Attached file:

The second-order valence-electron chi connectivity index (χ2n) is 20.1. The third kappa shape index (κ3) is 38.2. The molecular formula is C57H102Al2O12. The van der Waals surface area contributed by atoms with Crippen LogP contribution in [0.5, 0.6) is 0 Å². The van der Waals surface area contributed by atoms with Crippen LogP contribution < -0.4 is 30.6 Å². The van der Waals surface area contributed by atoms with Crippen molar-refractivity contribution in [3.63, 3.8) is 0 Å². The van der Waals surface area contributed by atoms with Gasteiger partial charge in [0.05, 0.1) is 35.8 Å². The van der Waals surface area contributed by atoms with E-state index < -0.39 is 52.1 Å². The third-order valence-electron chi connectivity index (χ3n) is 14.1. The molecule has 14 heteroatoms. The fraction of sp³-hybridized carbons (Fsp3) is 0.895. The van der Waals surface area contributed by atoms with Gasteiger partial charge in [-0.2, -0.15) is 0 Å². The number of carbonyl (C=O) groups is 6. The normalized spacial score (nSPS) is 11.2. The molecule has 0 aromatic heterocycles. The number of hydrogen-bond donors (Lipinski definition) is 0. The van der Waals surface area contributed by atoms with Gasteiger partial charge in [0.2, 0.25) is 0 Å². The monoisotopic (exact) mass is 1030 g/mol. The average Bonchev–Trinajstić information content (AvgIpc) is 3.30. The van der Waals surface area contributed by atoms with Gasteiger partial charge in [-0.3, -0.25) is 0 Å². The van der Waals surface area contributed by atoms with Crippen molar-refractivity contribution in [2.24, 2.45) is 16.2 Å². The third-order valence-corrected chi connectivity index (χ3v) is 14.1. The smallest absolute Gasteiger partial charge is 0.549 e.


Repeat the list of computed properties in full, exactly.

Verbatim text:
The second-order valence-electron chi connectivity index (χ2n) is 20.1. The third kappa shape index (κ3) is 38.2. The molecular formula is C57H102Al2O12. The van der Waals surface area contributed by atoms with Crippen LogP contribution in [0.5, 0.6) is 0 Å². The van der Waals surface area contributed by atoms with Crippen LogP contribution < -0.4 is 30.6 Å². The van der Waals surface area contributed by atoms with Crippen molar-refractivity contribution in [3.63, 3.8) is 0 Å². The van der Waals surface area contributed by atoms with Gasteiger partial charge in [0.05, 0.1) is 35.8 Å². The van der Waals surface area contributed by atoms with E-state index < -0.39 is 52.1 Å². The third-order valence-electron chi connectivity index (χ3n) is 14.1. The molecule has 14 heteroatoms. The fraction of sp³-hybridized carbons (Fsp3) is 0.895. The van der Waals surface area contributed by atoms with Gasteiger partial charge in [-0.2, -0.15) is 0 Å². The number of carbonyl (C=O) groups is 6. The normalized spacial score (nSPS) is 11.2. The molecule has 0 aromatic heterocycles. The number of hydrogen-bond donors (Lipinski definition) is 0. The van der Waals surface area contributed by atoms with Gasteiger partial charge in [0.2, 0.25) is 0 Å². The monoisotopic (exact) mass is 1030 g/mol. The average Bonchev–Trinajstić information content (AvgIpc) is 3.30. The van der Waals surface area contributed by atoms with Gasteiger partial charge in [-0.3, -0.25) is 0 Å². The van der Waals surface area contributed by atoms with Crippen molar-refractivity contribution in [2.24, 2.45) is 16.2 Å². The third-order valence-corrected chi connectivity index (χ3v) is 14.1. The smallest absolute Gasteiger partial charge is 0.549 e.